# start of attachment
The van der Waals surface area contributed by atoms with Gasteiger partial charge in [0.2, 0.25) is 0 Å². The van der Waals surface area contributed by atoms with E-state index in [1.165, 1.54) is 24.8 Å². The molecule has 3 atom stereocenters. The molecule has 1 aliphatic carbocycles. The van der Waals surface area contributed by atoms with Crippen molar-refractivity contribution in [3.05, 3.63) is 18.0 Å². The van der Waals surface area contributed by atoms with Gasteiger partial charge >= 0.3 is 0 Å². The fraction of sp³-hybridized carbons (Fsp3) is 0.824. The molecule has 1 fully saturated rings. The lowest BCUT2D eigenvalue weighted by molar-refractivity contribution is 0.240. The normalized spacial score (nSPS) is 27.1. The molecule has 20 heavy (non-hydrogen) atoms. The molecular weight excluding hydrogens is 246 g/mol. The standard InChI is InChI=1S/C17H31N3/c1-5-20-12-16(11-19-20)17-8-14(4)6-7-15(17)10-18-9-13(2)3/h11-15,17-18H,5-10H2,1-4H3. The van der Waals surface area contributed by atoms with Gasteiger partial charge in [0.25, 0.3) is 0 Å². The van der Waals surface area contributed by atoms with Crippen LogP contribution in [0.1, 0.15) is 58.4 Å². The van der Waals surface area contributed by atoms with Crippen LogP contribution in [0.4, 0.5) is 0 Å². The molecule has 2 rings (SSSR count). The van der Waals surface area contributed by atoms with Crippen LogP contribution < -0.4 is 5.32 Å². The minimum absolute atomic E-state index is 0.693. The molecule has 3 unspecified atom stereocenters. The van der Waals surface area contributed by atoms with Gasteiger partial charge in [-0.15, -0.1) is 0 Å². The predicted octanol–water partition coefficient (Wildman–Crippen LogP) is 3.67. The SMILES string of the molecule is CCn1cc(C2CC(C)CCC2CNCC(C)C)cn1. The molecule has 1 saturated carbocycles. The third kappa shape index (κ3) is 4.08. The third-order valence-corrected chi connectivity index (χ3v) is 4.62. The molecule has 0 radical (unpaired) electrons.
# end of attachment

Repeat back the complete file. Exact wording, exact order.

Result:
The van der Waals surface area contributed by atoms with Gasteiger partial charge in [0.2, 0.25) is 0 Å². The van der Waals surface area contributed by atoms with E-state index in [1.165, 1.54) is 24.8 Å². The molecule has 3 atom stereocenters. The molecule has 1 aliphatic carbocycles. The van der Waals surface area contributed by atoms with Crippen molar-refractivity contribution in [3.05, 3.63) is 18.0 Å². The van der Waals surface area contributed by atoms with Gasteiger partial charge >= 0.3 is 0 Å². The fraction of sp³-hybridized carbons (Fsp3) is 0.824. The molecule has 1 fully saturated rings. The lowest BCUT2D eigenvalue weighted by molar-refractivity contribution is 0.240. The normalized spacial score (nSPS) is 27.1. The molecule has 20 heavy (non-hydrogen) atoms. The molecular weight excluding hydrogens is 246 g/mol. The standard InChI is InChI=1S/C17H31N3/c1-5-20-12-16(11-19-20)17-8-14(4)6-7-15(17)10-18-9-13(2)3/h11-15,17-18H,5-10H2,1-4H3. The van der Waals surface area contributed by atoms with Gasteiger partial charge in [0.25, 0.3) is 0 Å². The van der Waals surface area contributed by atoms with Crippen LogP contribution in [0.1, 0.15) is 58.4 Å². The van der Waals surface area contributed by atoms with Crippen LogP contribution in [0.4, 0.5) is 0 Å². The molecule has 2 rings (SSSR count). The van der Waals surface area contributed by atoms with Crippen LogP contribution < -0.4 is 5.32 Å². The minimum absolute atomic E-state index is 0.693. The molecule has 3 unspecified atom stereocenters. The van der Waals surface area contributed by atoms with Gasteiger partial charge in [-0.15, -0.1) is 0 Å². The predicted octanol–water partition coefficient (Wildman–Crippen LogP) is 3.67. The SMILES string of the molecule is CCn1cc(C2CC(C)CCC2CNCC(C)C)cn1. The molecule has 1 saturated carbocycles. The third kappa shape index (κ3) is 4.08. The third-order valence-corrected chi connectivity index (χ3v) is 4.62. The molecule has 0 radical (unpaired) electrons.